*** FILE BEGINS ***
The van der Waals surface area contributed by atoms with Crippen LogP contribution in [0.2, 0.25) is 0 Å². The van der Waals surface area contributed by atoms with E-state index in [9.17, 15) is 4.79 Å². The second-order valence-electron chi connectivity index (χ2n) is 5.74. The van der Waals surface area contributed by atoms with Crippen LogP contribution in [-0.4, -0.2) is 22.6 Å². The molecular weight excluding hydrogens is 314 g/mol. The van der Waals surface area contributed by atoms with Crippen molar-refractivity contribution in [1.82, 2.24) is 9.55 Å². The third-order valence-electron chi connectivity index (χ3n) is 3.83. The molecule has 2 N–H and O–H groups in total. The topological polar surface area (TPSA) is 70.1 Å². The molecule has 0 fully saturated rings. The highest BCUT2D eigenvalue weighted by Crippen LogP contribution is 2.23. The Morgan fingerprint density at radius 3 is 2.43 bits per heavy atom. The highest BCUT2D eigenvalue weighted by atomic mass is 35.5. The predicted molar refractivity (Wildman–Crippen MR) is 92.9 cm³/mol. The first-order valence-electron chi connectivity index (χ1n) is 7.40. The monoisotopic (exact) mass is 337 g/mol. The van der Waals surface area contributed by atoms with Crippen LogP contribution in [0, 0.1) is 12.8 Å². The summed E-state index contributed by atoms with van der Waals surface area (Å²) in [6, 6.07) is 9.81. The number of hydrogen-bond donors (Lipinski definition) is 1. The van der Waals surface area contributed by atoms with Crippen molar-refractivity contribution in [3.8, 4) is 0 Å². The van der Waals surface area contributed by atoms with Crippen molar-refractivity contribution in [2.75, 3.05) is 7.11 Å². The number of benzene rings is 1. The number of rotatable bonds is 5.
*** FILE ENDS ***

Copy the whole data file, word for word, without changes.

The van der Waals surface area contributed by atoms with Crippen LogP contribution in [0.2, 0.25) is 0 Å². The van der Waals surface area contributed by atoms with E-state index in [9.17, 15) is 4.79 Å². The second-order valence-electron chi connectivity index (χ2n) is 5.74. The van der Waals surface area contributed by atoms with Crippen LogP contribution in [-0.4, -0.2) is 22.6 Å². The molecular weight excluding hydrogens is 314 g/mol. The van der Waals surface area contributed by atoms with Crippen molar-refractivity contribution in [1.82, 2.24) is 9.55 Å². The third-order valence-electron chi connectivity index (χ3n) is 3.83. The molecule has 2 N–H and O–H groups in total. The topological polar surface area (TPSA) is 70.1 Å². The molecule has 0 fully saturated rings. The highest BCUT2D eigenvalue weighted by Crippen LogP contribution is 2.23. The Morgan fingerprint density at radius 3 is 2.43 bits per heavy atom. The highest BCUT2D eigenvalue weighted by atomic mass is 35.5. The predicted molar refractivity (Wildman–Crippen MR) is 92.9 cm³/mol. The first-order valence-electron chi connectivity index (χ1n) is 7.40. The monoisotopic (exact) mass is 337 g/mol. The van der Waals surface area contributed by atoms with Crippen LogP contribution in [0, 0.1) is 12.8 Å². The summed E-state index contributed by atoms with van der Waals surface area (Å²) in [6, 6.07) is 9.81. The number of hydrogen-bond donors (Lipinski definition) is 1. The van der Waals surface area contributed by atoms with Crippen molar-refractivity contribution in [3.8, 4) is 0 Å². The van der Waals surface area contributed by atoms with Crippen molar-refractivity contribution in [2.75, 3.05) is 7.11 Å². The number of benzene rings is 1. The number of rotatable bonds is 5.